20.5 The Two-Sample t-Test: Testing for the Difference Between Two Means
*20.6 Randomization Tests and Confidence Intervals for Two Means
*20.7 Pooling
*20.8 The Standard Deviation of a Difference

21. Paired Samples and Blocks
21.1 Paired Data
21.2 The Paired t-Test
21.3 Confidence Intervals for Matched Pairs
21.4 Blocking

22. Comparing Counts
22.1 Goodness-of-Fit Tests
22.2 Chi-Square Test of Homogeneity
22.3 Examining the Residuals
22.4 Chi-Square Test of Independence

23. Inferences for Regression
23.1 The Regression Model
23.2 Assumptions and Conditions
23.3 Regression Inference and Intuition
23.4 The Regression Table
23.5 Multiple Regression Inference
23.6 Confidence and Prediction Intervals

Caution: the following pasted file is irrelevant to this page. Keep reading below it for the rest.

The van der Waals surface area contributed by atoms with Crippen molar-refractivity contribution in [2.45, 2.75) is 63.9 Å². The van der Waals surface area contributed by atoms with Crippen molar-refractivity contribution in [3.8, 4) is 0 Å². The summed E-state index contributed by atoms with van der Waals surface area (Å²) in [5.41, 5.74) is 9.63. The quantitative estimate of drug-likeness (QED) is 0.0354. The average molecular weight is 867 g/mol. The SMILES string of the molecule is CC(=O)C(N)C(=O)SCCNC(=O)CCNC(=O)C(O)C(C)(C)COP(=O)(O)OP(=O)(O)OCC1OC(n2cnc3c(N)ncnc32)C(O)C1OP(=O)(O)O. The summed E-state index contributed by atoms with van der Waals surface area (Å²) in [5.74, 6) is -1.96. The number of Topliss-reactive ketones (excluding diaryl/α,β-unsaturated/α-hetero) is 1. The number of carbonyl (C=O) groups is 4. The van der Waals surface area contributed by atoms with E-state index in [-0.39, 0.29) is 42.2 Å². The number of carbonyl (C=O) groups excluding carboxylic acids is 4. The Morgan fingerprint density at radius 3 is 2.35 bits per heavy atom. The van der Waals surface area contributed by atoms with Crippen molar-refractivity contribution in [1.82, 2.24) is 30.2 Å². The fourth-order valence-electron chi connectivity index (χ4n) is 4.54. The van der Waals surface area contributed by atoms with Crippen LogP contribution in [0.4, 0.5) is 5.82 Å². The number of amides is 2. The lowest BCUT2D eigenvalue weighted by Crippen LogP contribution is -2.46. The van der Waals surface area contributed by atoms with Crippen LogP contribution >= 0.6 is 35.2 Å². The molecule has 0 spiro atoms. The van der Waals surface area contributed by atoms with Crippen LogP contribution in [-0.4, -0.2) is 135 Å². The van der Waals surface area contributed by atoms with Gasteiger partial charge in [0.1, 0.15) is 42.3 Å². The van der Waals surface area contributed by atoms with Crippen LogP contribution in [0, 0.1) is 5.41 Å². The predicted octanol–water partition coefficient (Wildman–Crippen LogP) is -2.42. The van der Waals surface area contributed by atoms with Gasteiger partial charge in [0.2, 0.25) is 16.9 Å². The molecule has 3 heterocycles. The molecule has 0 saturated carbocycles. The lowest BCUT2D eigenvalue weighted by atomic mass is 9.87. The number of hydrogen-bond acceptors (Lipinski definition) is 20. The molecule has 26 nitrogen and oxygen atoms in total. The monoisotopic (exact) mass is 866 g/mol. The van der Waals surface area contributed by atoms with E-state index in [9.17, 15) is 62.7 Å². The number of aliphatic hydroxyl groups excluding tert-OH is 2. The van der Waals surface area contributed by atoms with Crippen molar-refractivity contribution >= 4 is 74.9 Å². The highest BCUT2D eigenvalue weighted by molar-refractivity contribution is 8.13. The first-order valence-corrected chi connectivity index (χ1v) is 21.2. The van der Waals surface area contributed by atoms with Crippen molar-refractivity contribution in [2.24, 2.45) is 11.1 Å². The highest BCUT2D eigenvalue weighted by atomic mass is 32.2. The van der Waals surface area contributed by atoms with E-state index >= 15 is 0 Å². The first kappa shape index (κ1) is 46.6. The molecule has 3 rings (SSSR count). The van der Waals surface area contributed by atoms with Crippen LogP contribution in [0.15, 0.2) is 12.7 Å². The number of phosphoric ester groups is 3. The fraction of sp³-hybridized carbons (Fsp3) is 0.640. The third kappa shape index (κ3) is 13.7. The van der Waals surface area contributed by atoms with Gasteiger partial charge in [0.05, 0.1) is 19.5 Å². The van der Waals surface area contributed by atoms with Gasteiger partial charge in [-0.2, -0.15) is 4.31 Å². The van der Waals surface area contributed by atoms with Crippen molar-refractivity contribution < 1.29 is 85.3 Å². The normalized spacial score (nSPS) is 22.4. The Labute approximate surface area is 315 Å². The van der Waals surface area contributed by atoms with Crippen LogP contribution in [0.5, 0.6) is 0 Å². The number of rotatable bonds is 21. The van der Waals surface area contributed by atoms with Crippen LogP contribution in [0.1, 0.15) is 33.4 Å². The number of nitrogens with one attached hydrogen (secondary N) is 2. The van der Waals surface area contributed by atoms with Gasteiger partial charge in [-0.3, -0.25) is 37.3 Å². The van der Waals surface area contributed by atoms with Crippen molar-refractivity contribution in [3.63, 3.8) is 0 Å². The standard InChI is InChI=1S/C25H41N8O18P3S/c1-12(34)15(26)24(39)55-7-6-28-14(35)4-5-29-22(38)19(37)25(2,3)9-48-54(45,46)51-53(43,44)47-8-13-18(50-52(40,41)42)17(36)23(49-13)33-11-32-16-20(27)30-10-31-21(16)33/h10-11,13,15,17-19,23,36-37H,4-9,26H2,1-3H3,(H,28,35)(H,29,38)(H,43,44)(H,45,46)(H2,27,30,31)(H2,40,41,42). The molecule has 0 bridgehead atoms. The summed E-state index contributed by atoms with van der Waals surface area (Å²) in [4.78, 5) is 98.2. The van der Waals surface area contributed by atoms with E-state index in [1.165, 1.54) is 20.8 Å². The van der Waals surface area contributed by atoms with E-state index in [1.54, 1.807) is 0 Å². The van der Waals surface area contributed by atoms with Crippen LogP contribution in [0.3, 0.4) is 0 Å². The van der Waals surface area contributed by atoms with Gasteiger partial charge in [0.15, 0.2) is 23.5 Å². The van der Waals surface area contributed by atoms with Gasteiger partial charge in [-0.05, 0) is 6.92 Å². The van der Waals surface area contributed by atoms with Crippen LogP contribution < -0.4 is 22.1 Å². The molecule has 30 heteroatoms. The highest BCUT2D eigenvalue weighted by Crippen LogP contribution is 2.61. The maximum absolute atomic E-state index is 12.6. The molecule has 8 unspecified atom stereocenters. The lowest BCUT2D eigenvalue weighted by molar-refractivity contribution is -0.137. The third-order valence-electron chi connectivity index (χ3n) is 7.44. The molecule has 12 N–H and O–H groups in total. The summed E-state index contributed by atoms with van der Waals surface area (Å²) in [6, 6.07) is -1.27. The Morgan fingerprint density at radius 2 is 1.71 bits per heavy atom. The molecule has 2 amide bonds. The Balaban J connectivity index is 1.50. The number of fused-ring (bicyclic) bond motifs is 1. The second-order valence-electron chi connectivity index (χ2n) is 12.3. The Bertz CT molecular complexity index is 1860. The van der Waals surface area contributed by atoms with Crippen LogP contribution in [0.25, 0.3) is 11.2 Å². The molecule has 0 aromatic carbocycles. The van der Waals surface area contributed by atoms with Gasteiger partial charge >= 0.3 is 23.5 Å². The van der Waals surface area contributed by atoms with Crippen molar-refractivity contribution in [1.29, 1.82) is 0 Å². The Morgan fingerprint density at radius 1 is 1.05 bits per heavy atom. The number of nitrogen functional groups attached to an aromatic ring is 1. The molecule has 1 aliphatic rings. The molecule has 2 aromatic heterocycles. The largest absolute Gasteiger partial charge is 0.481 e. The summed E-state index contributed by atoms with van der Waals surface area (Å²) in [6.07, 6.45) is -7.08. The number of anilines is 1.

*23.7 Logistic Regression
*23.8 More About Regression
Review of Part VI: Inference for Relationships


24. Multiple Regression Wisdom
24.1 Multiple Regression Inference
24.2 Comparing Multiple Regression Model
24.3 Indicators
24.4 Diagnosing Regression Models: Looking at the Cases
24.5 Building Multiple Regression Models

25. Analysis of Variance
25.1 Testing Whether the Means of Several Groups Are Equal
25.2 The ANOVA Table
25.3 Assumptions and Conditions
25.4 Comparing Means
25.5 ANOVA on Observational Data

26. Multifactor Analysis of Variance
26.1 A Two Factor ANOVA Model
26.2 Assumptions and Conditions
26.3 Interactions

27. Statistics and Data Science
27.1 Introduction to Data Mining
Review of Part VII: Inference When Variables Are Related
Parts I - V Cumulative Review Exercises

A. Answers
B. Credits
C. Indexes
D. Tables and Selected Formulas